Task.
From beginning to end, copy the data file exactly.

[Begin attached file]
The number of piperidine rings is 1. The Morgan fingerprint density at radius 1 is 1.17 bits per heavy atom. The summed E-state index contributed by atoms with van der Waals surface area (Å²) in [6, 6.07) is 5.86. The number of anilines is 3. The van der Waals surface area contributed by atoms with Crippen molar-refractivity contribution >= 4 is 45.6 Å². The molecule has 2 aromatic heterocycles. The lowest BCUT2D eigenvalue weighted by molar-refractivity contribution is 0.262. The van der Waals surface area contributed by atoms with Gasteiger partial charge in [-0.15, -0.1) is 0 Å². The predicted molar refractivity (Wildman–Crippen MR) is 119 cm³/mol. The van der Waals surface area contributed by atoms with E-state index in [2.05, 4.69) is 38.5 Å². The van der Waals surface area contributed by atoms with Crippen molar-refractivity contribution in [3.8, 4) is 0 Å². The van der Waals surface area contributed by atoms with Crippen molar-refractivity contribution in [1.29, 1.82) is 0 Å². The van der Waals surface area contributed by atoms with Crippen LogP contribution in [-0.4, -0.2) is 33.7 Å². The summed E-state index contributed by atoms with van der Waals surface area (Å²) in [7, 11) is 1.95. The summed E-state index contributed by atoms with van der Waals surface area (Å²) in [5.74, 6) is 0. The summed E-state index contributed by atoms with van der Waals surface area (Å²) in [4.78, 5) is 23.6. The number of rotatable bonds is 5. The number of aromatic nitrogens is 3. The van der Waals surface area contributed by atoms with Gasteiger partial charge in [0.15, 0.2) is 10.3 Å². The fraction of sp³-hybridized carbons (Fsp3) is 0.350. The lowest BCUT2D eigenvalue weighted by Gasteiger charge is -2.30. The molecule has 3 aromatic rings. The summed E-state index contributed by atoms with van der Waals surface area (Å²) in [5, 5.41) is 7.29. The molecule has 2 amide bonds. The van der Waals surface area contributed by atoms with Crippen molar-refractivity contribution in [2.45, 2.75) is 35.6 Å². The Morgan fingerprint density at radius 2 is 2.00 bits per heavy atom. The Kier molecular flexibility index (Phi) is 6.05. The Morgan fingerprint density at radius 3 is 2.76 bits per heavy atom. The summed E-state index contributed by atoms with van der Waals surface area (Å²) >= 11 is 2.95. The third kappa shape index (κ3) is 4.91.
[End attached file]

The number of piperidine rings is 1. The Morgan fingerprint density at radius 1 is 1.17 bits per heavy atom. The summed E-state index contributed by atoms with van der Waals surface area (Å²) in [6, 6.07) is 5.86. The number of anilines is 3. The van der Waals surface area contributed by atoms with Crippen molar-refractivity contribution >= 4 is 45.6 Å². The molecule has 2 aromatic heterocycles. The lowest BCUT2D eigenvalue weighted by molar-refractivity contribution is 0.262. The van der Waals surface area contributed by atoms with Gasteiger partial charge in [-0.15, -0.1) is 0 Å². The predicted molar refractivity (Wildman–Crippen MR) is 119 cm³/mol. The van der Waals surface area contributed by atoms with E-state index in [2.05, 4.69) is 38.5 Å². The van der Waals surface area contributed by atoms with Crippen molar-refractivity contribution in [3.8, 4) is 0 Å². The van der Waals surface area contributed by atoms with Crippen molar-refractivity contribution in [1.29, 1.82) is 0 Å². The van der Waals surface area contributed by atoms with Crippen LogP contribution in [-0.4, -0.2) is 33.7 Å². The summed E-state index contributed by atoms with van der Waals surface area (Å²) in [7, 11) is 1.95. The summed E-state index contributed by atoms with van der Waals surface area (Å²) in [5.74, 6) is 0. The summed E-state index contributed by atoms with van der Waals surface area (Å²) in [4.78, 5) is 23.6. The number of rotatable bonds is 5. The number of aromatic nitrogens is 3. The van der Waals surface area contributed by atoms with Gasteiger partial charge in [0.15, 0.2) is 10.3 Å². The fraction of sp³-hybridized carbons (Fsp3) is 0.350. The lowest BCUT2D eigenvalue weighted by Gasteiger charge is -2.30. The molecule has 3 aromatic rings. The summed E-state index contributed by atoms with van der Waals surface area (Å²) in [5, 5.41) is 7.29. The molecule has 2 amide bonds. The van der Waals surface area contributed by atoms with Crippen molar-refractivity contribution in [2.45, 2.75) is 35.6 Å². The Morgan fingerprint density at radius 2 is 2.00 bits per heavy atom. The Kier molecular flexibility index (Phi) is 6.05. The Morgan fingerprint density at radius 3 is 2.76 bits per heavy atom. The summed E-state index contributed by atoms with van der Waals surface area (Å²) >= 11 is 2.95. The third kappa shape index (κ3) is 4.91.